Volume growth is very important to the business model of both Japannext and Kabu, because this is a volume game. As prices per trade fall, they need to be compensated for by volume. Technology is a key enabler of volume, because innovations such as programme trading and algo trading involve millions of trades, which can be done at the click of a button instead of going through a traditional sales trader. If one player adopts programmed trading, it then becomes difficult for other players not to follow suit, since the alternative is to be outgunned. Algos such as VWAP (volume weighted average price), for example, enable investors to buy shares throughout the day as close to the average price of the stock as possible. Skilful execution, especially the ability to chop up market moving trades into millions of tiny trades, can make an enormous difference to the performance of investors. And never is that more true than when markets are in decline and every trick to compensate for declining performance becomes crucial. Other important advantages of these electronic platforms are much faster order execution and narrower tick-sizes than on the TSE, both of which tend to encourage further trading.

The Japanese regulatory environment is different to the European and US environment in some crucial ways. In the US, brokers have been forced to adopt smart order routing (SOR), which means that the brokers must get the best possible price rather than trap the trades internally. Their electronic systems send out feelers and execute the trade in whichever liquidity pool they find it. In fact, this regulation has been very beneficial for the biggest brokers, because it forces the smaller brokers û who canÆt afford the technology - out of the game. In Japan, however, the government is not enforcing SOR (to the annoyance of the biggest brokers) because they want to protect the smaller brokers.

Instinet has the lionÆs share of the proprietary trading business, but it has fallen to 60% as of the end of October from 89% in 2007. Japannext and Kabu are currently neck and neck with an 18% market share of total trade each, but regulations may upset that balance as well. Curious as it may sound, proprietary systems have been given a quota by the regulator on the share of total trading volumes they may seize. Rather unfairly for Kabu, its ceiling is far lower than that of Japannext. ThatÆs because KabuÆs trading system sets the price by the auction method û which is precisely the same method used by the TSE. As a result, it is caught in an agonising dilemma: the more it grows the essential volume, the more rapidly it closes in on the quota. Japannext, which (along with all the other off-exchange platforms) uses a different pricing system, has a far higher ceiling.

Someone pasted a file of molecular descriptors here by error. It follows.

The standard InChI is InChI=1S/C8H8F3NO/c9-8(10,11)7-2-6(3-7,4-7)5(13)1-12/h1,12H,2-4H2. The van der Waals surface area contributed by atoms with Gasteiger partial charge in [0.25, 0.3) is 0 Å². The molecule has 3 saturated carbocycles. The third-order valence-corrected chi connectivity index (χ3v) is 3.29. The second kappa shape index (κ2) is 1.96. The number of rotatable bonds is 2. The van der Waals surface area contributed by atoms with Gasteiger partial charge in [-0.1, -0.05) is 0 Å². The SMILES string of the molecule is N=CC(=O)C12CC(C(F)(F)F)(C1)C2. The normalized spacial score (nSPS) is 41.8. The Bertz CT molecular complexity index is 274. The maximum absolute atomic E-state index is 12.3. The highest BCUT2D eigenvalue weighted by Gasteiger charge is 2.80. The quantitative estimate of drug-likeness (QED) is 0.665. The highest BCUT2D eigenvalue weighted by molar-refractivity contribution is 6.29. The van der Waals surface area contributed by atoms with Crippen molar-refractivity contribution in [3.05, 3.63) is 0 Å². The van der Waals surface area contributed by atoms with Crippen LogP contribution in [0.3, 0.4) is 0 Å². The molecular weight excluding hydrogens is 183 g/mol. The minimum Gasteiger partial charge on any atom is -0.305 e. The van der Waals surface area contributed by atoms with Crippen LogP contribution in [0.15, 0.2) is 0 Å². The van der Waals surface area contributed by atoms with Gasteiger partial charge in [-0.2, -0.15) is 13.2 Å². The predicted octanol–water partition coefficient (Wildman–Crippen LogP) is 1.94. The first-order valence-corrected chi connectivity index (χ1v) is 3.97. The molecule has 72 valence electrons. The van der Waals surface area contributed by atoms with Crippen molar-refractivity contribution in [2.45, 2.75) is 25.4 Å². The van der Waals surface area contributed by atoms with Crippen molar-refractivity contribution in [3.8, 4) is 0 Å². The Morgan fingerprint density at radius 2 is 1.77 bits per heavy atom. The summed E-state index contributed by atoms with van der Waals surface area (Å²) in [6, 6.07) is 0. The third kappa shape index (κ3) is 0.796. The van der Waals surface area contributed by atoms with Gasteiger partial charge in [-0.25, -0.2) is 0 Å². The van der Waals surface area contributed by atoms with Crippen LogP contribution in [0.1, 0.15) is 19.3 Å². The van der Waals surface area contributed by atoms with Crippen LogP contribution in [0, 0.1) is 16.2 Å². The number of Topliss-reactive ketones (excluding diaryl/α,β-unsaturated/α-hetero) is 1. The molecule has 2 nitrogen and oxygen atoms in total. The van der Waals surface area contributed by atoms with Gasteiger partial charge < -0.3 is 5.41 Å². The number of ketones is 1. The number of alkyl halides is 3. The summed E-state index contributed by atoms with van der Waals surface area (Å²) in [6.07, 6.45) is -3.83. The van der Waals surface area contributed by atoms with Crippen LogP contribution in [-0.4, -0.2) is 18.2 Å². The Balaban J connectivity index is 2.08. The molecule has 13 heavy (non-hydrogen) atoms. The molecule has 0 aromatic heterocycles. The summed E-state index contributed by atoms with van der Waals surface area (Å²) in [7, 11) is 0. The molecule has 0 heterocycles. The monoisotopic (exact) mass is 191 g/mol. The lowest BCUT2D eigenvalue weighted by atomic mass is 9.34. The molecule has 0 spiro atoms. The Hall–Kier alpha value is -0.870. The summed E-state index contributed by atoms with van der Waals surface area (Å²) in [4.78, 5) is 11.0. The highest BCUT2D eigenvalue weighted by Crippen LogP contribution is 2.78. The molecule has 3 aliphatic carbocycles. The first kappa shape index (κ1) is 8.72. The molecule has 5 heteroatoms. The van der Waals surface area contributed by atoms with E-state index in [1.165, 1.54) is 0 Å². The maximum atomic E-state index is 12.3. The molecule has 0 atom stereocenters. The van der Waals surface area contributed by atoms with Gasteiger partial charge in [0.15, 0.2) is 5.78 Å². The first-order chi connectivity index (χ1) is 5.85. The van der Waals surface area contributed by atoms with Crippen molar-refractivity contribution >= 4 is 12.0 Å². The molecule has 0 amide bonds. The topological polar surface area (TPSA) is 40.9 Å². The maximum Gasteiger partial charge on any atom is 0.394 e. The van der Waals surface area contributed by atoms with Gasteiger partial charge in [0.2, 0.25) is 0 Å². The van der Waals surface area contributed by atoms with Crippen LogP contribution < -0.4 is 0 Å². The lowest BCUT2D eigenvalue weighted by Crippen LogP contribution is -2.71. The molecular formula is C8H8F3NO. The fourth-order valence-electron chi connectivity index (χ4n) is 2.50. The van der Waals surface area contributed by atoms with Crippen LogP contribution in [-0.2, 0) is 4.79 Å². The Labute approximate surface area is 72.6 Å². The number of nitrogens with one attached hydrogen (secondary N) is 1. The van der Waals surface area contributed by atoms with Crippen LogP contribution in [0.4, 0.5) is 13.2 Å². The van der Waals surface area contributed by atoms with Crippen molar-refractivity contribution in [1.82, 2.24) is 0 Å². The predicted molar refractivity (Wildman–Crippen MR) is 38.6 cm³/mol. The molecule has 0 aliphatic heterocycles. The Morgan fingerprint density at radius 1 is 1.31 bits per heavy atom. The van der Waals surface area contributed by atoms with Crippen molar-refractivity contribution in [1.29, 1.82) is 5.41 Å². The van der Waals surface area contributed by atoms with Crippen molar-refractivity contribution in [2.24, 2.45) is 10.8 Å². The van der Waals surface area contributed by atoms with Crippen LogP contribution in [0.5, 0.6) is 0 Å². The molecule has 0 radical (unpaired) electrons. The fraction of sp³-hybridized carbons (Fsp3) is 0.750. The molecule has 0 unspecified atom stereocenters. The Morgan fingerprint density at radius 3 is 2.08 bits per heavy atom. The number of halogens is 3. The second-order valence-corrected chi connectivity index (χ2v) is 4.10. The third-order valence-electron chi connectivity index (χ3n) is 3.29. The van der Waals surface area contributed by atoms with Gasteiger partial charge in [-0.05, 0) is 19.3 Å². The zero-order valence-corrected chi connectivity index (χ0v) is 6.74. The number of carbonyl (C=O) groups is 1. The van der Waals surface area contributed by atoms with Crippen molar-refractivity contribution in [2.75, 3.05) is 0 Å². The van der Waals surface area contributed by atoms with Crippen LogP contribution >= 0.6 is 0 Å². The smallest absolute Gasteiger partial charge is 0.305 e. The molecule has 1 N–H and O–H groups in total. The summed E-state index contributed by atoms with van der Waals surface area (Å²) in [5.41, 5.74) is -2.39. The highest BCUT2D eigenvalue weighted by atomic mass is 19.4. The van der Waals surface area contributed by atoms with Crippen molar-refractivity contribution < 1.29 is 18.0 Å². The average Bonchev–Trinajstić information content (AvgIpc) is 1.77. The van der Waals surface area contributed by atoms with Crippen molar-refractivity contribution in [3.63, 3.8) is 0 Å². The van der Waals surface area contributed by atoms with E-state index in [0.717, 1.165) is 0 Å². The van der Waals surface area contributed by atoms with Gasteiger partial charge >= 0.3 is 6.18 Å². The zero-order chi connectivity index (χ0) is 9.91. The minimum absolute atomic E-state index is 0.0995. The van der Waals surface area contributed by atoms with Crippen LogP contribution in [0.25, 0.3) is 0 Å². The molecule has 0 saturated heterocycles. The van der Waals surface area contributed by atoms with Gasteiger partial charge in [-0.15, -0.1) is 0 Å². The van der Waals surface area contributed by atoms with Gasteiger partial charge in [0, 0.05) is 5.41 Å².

Both off-exchange platforms have recently switched from night-time trading to trading alongside the exchange during its opening hours. They are clearly taking market share, and the TSE is responding to widespread criticism of its clunking technology platform by introducing a major upgrade, the æArrowheadÆ trading system. However this will only be rolled out in 2010, by which time it may be already obsolete.

A final issue to ponder is the relationship the brokers who own the ECNs have with the original purpose of the proprietary trading systems. The systems were created by investors who were suspicious of imparting trading data to their bulge-bracket brokers because they knew the latter would carry out proprietary trading on the back of knowing what the investor was trading. The brokers still run ædark poolsÆ, which are pools of liquidity in which no information is divulged to those who trade through it. The question which arises is whether there is an information asymmetry between the brokers who can see whatÆs happening in the dark pools and also see whatÆs happening in the off-exchange markets (known as ælight poolsÆ.) For investors looking for a completely unconflicted platform, the answer may not be quite here yet.